Adjective

voluntary, intentional, deliberate, willing mean done or brought about of one's own will. voluntary implies freedom and spontaneity of choice or action without external compulsion. a voluntary confession intentional stresses an awareness of an end to be achieved. the intentional concealment of vital information deliberate implies full consciousness of the nature of one's act and its consequences. deliberate acts of sabotage willing implies a readiness and eagerness to accede to or anticipate the wishes of another. willing obedience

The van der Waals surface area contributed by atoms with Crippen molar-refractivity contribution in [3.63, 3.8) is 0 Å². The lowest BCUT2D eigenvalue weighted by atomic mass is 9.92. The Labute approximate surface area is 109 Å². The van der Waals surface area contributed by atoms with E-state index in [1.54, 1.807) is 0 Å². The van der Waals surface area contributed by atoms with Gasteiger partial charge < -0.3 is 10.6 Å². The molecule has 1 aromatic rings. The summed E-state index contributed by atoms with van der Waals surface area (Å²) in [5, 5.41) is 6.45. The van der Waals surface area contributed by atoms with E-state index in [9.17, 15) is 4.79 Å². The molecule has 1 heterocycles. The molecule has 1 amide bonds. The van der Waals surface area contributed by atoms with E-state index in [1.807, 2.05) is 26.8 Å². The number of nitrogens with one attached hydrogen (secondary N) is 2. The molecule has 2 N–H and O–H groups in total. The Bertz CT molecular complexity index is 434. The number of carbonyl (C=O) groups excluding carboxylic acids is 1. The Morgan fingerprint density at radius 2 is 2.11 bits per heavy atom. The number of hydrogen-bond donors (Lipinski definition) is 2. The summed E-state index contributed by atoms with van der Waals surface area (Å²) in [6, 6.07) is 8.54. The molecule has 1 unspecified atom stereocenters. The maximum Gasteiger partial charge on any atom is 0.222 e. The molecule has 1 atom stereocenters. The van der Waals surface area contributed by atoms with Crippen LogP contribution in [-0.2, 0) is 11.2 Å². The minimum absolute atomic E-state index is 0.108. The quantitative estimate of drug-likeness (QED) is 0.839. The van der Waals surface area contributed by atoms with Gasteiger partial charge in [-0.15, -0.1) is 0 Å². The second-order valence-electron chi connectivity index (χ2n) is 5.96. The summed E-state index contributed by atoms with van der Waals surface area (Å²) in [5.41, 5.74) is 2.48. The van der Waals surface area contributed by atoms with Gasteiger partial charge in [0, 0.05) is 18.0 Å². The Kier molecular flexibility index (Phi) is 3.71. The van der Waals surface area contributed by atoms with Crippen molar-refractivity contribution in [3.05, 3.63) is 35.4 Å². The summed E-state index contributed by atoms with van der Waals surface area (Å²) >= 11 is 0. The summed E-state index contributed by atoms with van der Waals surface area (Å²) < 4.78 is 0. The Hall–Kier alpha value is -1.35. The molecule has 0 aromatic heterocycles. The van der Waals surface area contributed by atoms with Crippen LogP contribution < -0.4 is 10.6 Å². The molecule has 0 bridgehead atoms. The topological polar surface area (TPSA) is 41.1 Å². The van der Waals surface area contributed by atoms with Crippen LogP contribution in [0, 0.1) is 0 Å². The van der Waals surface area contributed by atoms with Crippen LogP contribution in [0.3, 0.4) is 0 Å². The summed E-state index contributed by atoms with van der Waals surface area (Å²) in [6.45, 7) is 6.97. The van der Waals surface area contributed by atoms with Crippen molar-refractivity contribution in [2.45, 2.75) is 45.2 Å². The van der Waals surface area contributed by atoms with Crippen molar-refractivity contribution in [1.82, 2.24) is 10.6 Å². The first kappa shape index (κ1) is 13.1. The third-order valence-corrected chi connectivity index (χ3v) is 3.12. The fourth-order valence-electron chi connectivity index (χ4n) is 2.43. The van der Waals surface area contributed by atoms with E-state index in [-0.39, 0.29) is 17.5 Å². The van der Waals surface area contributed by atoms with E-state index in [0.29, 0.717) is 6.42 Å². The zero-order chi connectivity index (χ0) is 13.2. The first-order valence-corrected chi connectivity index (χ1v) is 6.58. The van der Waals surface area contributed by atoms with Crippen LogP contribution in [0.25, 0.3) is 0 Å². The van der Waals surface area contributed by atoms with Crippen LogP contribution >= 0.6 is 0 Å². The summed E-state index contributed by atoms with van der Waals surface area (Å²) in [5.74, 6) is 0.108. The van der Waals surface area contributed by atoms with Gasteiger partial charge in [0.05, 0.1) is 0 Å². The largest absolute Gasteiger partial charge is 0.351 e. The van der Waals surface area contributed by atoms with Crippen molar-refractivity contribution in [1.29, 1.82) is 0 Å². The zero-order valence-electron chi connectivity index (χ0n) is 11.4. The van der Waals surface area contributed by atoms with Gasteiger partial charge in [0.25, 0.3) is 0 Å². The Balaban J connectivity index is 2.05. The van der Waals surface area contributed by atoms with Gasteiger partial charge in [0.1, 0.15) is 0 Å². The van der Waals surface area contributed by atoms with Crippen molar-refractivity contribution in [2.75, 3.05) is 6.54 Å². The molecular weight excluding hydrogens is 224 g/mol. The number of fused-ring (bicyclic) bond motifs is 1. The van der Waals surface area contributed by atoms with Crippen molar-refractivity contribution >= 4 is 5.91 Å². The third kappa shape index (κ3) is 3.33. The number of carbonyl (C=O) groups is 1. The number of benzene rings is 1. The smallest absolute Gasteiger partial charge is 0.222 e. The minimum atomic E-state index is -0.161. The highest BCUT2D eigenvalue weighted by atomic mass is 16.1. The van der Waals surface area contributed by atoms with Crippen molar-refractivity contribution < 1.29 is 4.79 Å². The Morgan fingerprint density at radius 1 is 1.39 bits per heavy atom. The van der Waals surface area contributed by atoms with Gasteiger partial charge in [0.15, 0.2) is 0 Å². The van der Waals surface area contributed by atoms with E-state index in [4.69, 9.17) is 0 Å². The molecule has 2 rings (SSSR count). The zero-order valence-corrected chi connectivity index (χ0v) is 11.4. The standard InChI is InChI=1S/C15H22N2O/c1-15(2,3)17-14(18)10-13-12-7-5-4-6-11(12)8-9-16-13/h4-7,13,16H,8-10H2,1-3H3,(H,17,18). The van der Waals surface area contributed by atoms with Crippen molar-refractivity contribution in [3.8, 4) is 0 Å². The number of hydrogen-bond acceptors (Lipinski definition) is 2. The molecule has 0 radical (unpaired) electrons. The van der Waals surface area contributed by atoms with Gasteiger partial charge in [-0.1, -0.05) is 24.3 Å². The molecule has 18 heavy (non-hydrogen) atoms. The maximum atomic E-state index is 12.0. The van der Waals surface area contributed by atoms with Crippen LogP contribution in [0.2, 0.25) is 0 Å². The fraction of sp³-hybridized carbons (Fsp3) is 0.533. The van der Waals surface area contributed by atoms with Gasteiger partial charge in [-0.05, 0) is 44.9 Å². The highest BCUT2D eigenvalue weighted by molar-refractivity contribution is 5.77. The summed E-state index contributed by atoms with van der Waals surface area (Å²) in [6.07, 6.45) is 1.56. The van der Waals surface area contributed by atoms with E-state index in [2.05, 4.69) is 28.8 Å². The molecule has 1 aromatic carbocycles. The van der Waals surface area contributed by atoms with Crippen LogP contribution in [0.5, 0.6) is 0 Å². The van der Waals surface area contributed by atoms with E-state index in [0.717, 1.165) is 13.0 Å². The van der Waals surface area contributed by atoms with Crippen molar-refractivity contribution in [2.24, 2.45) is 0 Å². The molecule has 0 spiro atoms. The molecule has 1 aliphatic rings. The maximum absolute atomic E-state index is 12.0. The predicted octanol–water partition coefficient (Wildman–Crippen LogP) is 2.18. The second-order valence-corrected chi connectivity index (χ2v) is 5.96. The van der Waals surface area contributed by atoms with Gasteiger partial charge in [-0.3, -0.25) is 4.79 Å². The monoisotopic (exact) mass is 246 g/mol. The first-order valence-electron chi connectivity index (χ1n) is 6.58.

Examples of deliberate in a Sentence

Verb The jury deliberated for two days before reaching a verdict. They will deliberate the question. Adjective She spoke in a clear, deliberate manner. He advocates a slow and deliberate approach to the problem.